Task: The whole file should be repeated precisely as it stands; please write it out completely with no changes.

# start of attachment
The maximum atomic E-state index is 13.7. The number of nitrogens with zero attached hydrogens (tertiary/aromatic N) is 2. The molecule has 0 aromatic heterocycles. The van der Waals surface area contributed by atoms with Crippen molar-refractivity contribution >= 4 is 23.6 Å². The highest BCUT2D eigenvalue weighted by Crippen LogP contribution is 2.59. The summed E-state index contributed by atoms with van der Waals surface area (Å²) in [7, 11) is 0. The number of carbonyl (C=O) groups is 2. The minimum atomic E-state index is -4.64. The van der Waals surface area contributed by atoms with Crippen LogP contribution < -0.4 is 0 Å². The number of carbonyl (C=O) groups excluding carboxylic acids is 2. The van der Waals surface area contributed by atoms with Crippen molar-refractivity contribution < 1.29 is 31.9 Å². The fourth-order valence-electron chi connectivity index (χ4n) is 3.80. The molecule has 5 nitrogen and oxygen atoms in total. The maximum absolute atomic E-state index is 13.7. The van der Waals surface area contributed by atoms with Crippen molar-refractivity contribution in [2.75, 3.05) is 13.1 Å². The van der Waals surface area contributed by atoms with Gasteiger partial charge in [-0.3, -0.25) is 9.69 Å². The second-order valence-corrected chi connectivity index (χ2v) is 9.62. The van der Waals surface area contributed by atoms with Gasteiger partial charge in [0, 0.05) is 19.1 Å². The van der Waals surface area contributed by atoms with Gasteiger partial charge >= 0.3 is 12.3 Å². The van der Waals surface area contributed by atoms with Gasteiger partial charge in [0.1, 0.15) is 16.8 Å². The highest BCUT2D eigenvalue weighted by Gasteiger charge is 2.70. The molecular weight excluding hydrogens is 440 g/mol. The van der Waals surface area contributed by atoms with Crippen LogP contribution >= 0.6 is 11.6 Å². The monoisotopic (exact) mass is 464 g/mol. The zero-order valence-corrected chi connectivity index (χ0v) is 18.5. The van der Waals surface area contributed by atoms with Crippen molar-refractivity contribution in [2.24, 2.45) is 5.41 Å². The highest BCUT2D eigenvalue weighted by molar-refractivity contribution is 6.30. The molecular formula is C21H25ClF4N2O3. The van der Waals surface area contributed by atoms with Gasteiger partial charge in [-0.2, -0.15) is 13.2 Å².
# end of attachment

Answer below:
The maximum atomic E-state index is 13.7. The number of nitrogens with zero attached hydrogens (tertiary/aromatic N) is 2. The molecule has 0 aromatic heterocycles. The van der Waals surface area contributed by atoms with Crippen molar-refractivity contribution >= 4 is 23.6 Å². The highest BCUT2D eigenvalue weighted by Crippen LogP contribution is 2.59. The summed E-state index contributed by atoms with van der Waals surface area (Å²) in [7, 11) is 0. The number of carbonyl (C=O) groups is 2. The minimum atomic E-state index is -4.64. The van der Waals surface area contributed by atoms with Crippen LogP contribution < -0.4 is 0 Å². The number of carbonyl (C=O) groups excluding carboxylic acids is 2. The van der Waals surface area contributed by atoms with Crippen molar-refractivity contribution < 1.29 is 31.9 Å². The fourth-order valence-electron chi connectivity index (χ4n) is 3.80. The molecule has 5 nitrogen and oxygen atoms in total. The maximum absolute atomic E-state index is 13.7. The van der Waals surface area contributed by atoms with Crippen molar-refractivity contribution in [2.75, 3.05) is 13.1 Å². The van der Waals surface area contributed by atoms with Gasteiger partial charge in [-0.3, -0.25) is 9.69 Å². The second-order valence-corrected chi connectivity index (χ2v) is 9.62. The van der Waals surface area contributed by atoms with Gasteiger partial charge in [0, 0.05) is 19.1 Å². The van der Waals surface area contributed by atoms with Gasteiger partial charge >= 0.3 is 12.3 Å². The van der Waals surface area contributed by atoms with Gasteiger partial charge in [0.1, 0.15) is 16.8 Å². The highest BCUT2D eigenvalue weighted by Gasteiger charge is 2.70. The molecular weight excluding hydrogens is 440 g/mol. The van der Waals surface area contributed by atoms with Crippen LogP contribution >= 0.6 is 11.6 Å². The monoisotopic (exact) mass is 464 g/mol. The zero-order valence-corrected chi connectivity index (χ0v) is 18.5. The van der Waals surface area contributed by atoms with Crippen molar-refractivity contribution in [2.24, 2.45) is 5.41 Å². The highest BCUT2D eigenvalue weighted by molar-refractivity contribution is 6.30. The molecular formula is C21H25ClF4N2O3. The van der Waals surface area contributed by atoms with Gasteiger partial charge in [-0.2, -0.15) is 13.2 Å².